Nothing to Yahoo about for Microsoft

The collapse of Microsoft's bid for Yahoo seems like bad news for everyone - except Google of course...

Last Updated: 31 Aug 2010

As most of Britain basked in an unusually summery bank holiday, Microsoft revealed that it had withdrawn its $47.5bn offer to buy Yahoo, after failing to agree a price with the company’s board. The news sent Yahoo’s share price plunging 15% when the markets re-opened yesterday, leaving boss Jerry Yang with some serious explaining to do.

It wasn’t as if Microsoft was trying to hoover up the struggling Yahoo on the cheap. Even at the initial offer price of $31-per-share, the bid was a 62% premium on the previous stock price – and last week Microsoft boss Steve Ballmer apparently offered to throw in another $5bn, hiking the bid up to $33-per-share (a 70% premium – though admittedly his record at these things isn’t exactly impeccable). Most observers thought this would at least be enough to get Yang and co to the negotiating table – but they insisted on holding out for at least $37-per-share, eventually forcing Microsoft to pick up its ball and go home.

But if Microsoft is a bit miffed about three months of wasted effort, it’s not the only one. One group of small shareholders is apparently planning to sue the Yahoo board for failing to consult them about the deal, while another big investor is demanding that Yahoo launches a big share buy-back programme by way of compensation. One analyst even suggested that the rejection was ‘likely to go down as one of the more destructive decisions for shareholder value in the history of Internet stocks’ – and there’s some pretty tough competition in there…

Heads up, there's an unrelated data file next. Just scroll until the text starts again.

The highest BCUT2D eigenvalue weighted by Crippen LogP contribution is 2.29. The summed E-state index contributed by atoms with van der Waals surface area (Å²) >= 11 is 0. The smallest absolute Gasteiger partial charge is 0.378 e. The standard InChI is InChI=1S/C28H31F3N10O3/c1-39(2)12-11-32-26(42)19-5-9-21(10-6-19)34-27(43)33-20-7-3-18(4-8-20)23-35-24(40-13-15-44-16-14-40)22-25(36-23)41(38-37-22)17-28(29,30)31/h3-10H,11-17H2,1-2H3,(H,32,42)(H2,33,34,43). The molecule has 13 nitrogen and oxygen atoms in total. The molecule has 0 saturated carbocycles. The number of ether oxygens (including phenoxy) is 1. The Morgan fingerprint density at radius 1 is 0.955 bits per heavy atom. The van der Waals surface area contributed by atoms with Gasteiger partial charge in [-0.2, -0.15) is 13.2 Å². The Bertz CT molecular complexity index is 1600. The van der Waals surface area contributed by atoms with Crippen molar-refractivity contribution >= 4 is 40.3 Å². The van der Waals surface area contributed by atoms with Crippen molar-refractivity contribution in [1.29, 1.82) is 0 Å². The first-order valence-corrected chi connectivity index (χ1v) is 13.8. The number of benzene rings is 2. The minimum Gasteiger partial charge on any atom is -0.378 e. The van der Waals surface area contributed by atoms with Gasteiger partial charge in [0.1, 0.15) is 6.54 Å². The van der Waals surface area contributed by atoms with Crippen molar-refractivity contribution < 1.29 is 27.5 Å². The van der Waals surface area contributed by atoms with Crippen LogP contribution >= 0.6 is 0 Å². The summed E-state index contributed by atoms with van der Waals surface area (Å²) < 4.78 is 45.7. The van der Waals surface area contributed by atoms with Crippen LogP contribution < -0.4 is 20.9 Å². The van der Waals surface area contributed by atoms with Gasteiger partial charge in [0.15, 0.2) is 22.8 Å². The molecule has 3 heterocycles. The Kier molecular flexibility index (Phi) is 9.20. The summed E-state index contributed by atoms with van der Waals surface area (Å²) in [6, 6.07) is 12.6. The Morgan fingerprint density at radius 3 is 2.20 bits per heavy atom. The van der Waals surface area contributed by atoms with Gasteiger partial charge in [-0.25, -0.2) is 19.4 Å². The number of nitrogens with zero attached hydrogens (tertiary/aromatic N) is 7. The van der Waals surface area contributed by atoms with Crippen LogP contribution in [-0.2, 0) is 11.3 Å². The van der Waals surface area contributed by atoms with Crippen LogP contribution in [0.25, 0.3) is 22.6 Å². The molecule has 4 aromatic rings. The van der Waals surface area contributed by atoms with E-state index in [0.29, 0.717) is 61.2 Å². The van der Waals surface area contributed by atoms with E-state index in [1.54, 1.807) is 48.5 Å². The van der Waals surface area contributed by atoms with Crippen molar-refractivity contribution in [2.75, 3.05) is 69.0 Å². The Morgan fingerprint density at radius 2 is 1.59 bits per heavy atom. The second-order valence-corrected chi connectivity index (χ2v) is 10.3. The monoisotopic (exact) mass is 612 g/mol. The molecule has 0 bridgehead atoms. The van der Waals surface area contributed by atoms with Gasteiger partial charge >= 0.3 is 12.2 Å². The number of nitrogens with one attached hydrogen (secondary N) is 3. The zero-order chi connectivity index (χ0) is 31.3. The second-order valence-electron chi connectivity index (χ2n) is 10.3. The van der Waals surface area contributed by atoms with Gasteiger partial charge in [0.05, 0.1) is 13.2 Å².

All of which has forced CEO Jerry Yang firmly onto the defensive – he said on the company blog that there had been a lot of ‘nonsense and misinformation’ about the deal and insisted it would now be able to examine its own ‘strategic opportunities’. One of these is a potential deal to outsource some of its advertising to Google – a move Ballmer said would ‘fundamentally undermine Yahoo’s own strategy and long-term viability’ by undermining its competitive position (this is one of the main reasons why he doesn't want to go hostile).

Of course this isn’t necessarily the end of the saga. This could be a clever negotiating ploy by Ballmer to mobilise Yahoo shareholders on his behalf, forcing the board to lower their price expectations (so far so good, if that is the plan). Admittedly the language Ballmer used (‘By failing to reach an agreement with us, you and your stockholders have left significant value on the table. But clearly a deal is not to be’) doesn’t suggest as much – but the problem is that he doesn’t have many other options. To have any hope of catching Google in the online advertising space, Microsoft needed this deal as much as Yahoo did – it’s got to find some way of pushing its services to internet users, so if Yahoo won’t play ball it will have to set its sights on the likes of AOL, Facebook or even MySpace.

And in the meantime, another year will probably go by in which Google extends its online dominance. Even if Ballmer was right not to pay $37-per-share for Yahoo, he’s likely to be feeling almost as gloomy as Jerry Yang today...

Find this article useful?

Get more great articles like this in your inbox every lunchtime

What's the most useful word in a leader’s vocabulary?

It's not ‘why’, says Razor CEO Jamie Hinton.

Why collaborations fail

Collaboration needn’t be a dirty word.

How redundancies affect culture

There are ways of preventing 'survivor syndrome' derailing your recovery.

What they don't tell you about inclusive leadership

Briefing: Frances Frei was hired to fix Uber’s ‘bro culture’. Here’s her lesson for where...

Should you downsize the office?

Many businesses are preparing for a 'hybrid' workplace.

How to make your team more accountable

‘Do as I do’ works a lot better than ‘do as I say’.